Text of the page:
EPRINC has been at the forefront of U.S. policy discussions relating to Energy Security. During the early 1970s and under the leadership of John Lichtblau and Larry Goldstein, EPRINC (then known as PIRINC) were critical in informing leadership of the U.S. Congress on the importance of the establishment of the Strategic Petroleum Reserve as a key component of America’s energy security apparatus/architecture (choose one).
Per its mission, EPRINC has continued to be involved in energy policy discussions, security and otherwise, providing its perspective on the need for efficiency and matching benefits to costs. More recently, beginning in November 2021, EPRINC has presented testimony four times on a broad range of energy matters (RFS, leasing on public lands, cost challenges of the Energy Transition) to the U.S. Senate’s EPW Committee as well as the U.S. House E&C and Natural Resources Committees.
Based on the expertise that EPRINC presented at these Hearings, EPRINC received further inquiries from commercial and governmental entities for comment, perspective, and data on the energy matters of the day.
The Institute of Energy Economics Japan (IEEJ) in Tokyo and the Energy Policy Research Foundation, Inc. (EPRINC) in Washington DC have hosted an in-person workshop on December 15-16, 2022 in Washington, DC. The workshop, Global LNG, Energy Security, and the Transition, brought together a small group of policymakers, practitioners, and experts from the U.S., Asia, and Europe to chart a path forward to address fundamental challenges of meeting rising global requirements for LNG, new threats to energy security, and measures to cost-effectively address the challenges of the energy transition. The workshop supported the six-year joint effort of IEEJ and EPRINC on the role of LNG in sustaining global energy security and worldwide requirements for new energy supplies.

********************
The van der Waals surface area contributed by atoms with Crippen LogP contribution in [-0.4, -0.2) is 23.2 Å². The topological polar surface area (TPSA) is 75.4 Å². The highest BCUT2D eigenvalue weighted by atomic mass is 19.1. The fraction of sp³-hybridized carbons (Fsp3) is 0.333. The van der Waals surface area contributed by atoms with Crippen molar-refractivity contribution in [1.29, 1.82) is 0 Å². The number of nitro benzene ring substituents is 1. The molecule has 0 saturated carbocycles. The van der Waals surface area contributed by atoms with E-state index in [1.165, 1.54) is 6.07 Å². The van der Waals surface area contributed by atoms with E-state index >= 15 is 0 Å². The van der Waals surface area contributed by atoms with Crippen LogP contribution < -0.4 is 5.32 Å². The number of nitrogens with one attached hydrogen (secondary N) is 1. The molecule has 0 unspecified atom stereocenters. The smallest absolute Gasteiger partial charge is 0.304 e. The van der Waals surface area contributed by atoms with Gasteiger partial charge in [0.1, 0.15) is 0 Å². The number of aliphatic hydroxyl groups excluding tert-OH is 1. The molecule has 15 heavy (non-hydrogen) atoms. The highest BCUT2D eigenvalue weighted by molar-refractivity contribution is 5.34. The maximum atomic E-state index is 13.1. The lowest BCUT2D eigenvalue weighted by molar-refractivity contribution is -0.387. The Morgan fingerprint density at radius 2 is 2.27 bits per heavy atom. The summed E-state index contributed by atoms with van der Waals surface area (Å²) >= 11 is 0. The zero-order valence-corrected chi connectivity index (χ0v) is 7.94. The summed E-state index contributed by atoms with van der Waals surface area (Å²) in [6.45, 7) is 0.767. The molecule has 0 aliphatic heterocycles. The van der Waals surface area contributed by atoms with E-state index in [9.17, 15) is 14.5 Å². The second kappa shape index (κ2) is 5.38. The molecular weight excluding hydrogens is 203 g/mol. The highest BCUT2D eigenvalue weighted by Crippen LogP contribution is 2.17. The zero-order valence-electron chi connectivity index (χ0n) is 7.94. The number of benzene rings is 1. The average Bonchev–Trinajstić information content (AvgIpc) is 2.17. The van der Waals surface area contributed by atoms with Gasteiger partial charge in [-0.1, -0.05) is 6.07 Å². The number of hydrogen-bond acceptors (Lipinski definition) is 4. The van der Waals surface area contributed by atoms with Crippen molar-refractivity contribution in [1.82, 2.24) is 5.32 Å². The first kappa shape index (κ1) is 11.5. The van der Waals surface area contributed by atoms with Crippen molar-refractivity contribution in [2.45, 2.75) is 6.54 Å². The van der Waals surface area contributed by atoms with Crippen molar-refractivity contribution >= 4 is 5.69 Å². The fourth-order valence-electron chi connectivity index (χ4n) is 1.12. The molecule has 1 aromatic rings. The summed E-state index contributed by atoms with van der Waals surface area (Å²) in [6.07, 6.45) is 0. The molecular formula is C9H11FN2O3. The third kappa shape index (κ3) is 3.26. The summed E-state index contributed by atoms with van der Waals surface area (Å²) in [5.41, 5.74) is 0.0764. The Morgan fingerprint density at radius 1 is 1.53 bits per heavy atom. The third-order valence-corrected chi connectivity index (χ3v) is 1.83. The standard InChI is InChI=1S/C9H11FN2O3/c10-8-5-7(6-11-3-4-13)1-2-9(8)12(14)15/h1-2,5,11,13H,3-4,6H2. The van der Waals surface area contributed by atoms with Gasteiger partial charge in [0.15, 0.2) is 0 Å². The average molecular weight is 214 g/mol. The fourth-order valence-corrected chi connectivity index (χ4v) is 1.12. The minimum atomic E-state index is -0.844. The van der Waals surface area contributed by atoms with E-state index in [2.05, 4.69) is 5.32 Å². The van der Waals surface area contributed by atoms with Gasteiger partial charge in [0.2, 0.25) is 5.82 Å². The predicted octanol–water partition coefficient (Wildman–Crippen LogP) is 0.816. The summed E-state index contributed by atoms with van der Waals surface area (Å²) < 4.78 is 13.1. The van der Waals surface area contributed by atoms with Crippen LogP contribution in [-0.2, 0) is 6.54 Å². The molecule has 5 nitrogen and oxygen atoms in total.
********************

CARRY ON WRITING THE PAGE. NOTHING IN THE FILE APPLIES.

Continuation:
Prior to the Russian invasion of Ukraine, world energy markets were experiencing sustained shortages and rising prices from years of underinvestment in oil and natural gas production. Today, pricing pressure on LNG continues to rise well above historic trends from rising demand in Europe as the continent searches for alternative sources to replace lost supplies from Russia. Of special concern in the current market environment for Asia is the severe cost constraints in using LNG. The rapidly rising cost of LNG is especially troublesome for the developing world in Asia as sustained high prices will incentivize continued reliance on coal and petroleum liquids. High prices for LNG will undermine initiatives throughout Asia to pursue Net-Zero aspirations.